Vaquita are one of the world’s most threatened mammals, with less than ten individuals thought to remain. These all exist in a small area of the Islands and Protected Areas of the Gulf of California UNESCO World Heritage site in Mexico, where entanglement in illegal fishing nets threatens their survival. The RRF is supporting removal of illegal fishing nets to save this critically endangered species from extinction.

In particular, vaquita are affected by gillnets used to capture the endemic ‘totoaba’ fish, which is targeted for its swim bladder for overseas markets.  No fishing activities are permitted within the vaquita's core range, but nevertheless, illegal fishing continues. The perilous situation of the vaquita led to the World Heritage Site being included on the list of World Heritage in Danger in 2019.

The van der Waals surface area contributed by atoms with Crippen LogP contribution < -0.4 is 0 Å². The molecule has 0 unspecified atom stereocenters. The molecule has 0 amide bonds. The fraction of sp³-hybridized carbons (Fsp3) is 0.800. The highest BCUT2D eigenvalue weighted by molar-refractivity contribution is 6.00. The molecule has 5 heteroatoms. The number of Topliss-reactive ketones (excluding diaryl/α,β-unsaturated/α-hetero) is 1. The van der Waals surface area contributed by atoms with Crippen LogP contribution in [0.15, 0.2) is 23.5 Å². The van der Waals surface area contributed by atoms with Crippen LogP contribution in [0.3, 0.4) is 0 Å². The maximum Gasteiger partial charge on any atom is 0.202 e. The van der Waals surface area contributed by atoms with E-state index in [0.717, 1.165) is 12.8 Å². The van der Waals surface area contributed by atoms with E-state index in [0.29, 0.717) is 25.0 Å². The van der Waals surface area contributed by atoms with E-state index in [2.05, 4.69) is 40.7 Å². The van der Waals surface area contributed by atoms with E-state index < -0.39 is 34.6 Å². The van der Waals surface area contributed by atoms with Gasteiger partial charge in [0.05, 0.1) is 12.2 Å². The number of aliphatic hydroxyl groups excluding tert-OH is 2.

At the end of 2020, an existing programme to remove the illegal gillnets in the UNESCO World Heritage site was put on hold, leaving the vaquita at risk. RRF, therefore, has provided emergency funding to enable a local group, Museo de la Ballena y Ciencias del Mar, to resume daily net removals during the remainder of the totoaba poaching season (April – May).

This work is a collaborative effort to save the species. A mass transition away from gillnets represents a longer-term solution, and challenge, that various local agencies are working on. At this point in time, failure or delay of net removal from this small critical area of vaquita habitat represents an intolerable risk to vaquita survival, as well as many other marine species which get caught in the illegal nets.

Banner image credit: Paula Olson/ creative commons

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